Preparing for a Different Kind of Cyberattack

 
 
By Dennis Fisher  |  Posted 2002-11-20 Print this article Print
 
 
 
 
 
 
 

With the help of Lancope Inc., the government is working on a new technology to identify and repel attacks that don't adhere to known patterns or signatures.

While many agencies are still licking their wounds from once again failing their annual information security test, the Department of Defense and the National Security Agency on Thursday will announce a new partnership that could go a long way toward shoring up the security of the governments networks. The new agreement is a joint research and development initiative with Lancope Inc., to build an advanced intrusion-detection appliance for use both inside the government and in the private sector. Code-named the Therminator, the appliance will incorporate Lancopes StealthWatch, behavior-based IDS system with a new data-reduction and visualization technology developed by the government. Perhaps indicating the governments current emphasis on information security, the organizations have set forth an aggressive development schedule and are hoping to deploy a prototype appliance within six months.
A key component of the box is the visualization technology developed at the Naval War College by Dave Ford, special assistant to the Secure Network Technology Office at the NSA, in Fort Meade, Md. The technology uses some advanced math related to the temperature of matter to represent the incoming data flow on a network. The data flow is shown in a series of bar graphs plotted by time and colored to show anomalies.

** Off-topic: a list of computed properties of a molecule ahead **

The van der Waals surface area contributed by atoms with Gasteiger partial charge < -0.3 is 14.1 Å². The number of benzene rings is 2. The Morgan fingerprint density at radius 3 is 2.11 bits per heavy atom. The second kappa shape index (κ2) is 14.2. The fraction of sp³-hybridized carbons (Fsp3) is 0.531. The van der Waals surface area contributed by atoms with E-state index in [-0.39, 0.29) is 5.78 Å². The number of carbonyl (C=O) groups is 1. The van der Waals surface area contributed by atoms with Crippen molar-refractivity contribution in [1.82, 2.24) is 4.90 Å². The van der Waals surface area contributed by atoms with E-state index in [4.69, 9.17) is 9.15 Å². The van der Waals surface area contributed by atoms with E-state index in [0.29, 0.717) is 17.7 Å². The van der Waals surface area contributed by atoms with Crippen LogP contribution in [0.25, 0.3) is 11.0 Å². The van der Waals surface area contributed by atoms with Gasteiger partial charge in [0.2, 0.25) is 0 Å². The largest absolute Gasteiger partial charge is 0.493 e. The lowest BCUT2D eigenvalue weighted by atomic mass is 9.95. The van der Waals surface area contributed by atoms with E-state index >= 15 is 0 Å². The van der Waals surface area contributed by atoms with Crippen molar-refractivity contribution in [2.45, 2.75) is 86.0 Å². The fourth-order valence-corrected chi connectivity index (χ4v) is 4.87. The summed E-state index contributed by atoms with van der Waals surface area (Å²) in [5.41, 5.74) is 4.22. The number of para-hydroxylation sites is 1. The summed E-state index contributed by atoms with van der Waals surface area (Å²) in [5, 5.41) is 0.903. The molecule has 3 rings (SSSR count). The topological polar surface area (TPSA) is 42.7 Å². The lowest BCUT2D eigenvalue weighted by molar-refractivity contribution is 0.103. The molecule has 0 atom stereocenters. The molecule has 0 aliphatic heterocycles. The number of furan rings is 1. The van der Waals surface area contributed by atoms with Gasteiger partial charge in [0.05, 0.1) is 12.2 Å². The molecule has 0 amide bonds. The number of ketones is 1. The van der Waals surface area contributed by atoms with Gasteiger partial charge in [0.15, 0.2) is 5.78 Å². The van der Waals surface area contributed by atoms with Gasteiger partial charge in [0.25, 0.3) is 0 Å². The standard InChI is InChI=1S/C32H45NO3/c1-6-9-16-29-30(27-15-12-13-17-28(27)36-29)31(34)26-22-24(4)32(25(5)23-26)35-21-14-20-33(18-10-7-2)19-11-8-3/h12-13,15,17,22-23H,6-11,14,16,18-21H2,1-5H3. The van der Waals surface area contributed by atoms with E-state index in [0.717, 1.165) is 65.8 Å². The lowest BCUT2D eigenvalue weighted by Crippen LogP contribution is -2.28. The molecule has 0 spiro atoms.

"It allows you to see the characteristics of a data stream. Events like Code Red cause visual changes in the color display," said John Copeland, co-founder and chief scientist at Lancope, based in Atlanta. "The main problem with all of this incoming data is theres so much of it, how do you reduce it to something thats usable?" The governments main goal with this initiative is to develop a technology thats capable of identifying and repelling attacks that dont adhere to known patterns or signatures. Conventional IDS systems rely on signature files, much like anti-virus products do, and are essentially blind to new attack techniques. Several top officials in the Bush administration have said repeatedly that they believe terrorists and hostile nations will soon begin using the Internet as a key attack platform, if theyre not already doing so. "The DoD is expecting non-patterned attacks," Copeland said. "If they recognize that its taking place, then they can use other tools to investigate whats happening. The military wants to be prepared." Lancope plans to integrate the Therminators core technology into its commercial offerings at some point, as well.
 
 
 
 
 
 
 
 
 
 
 

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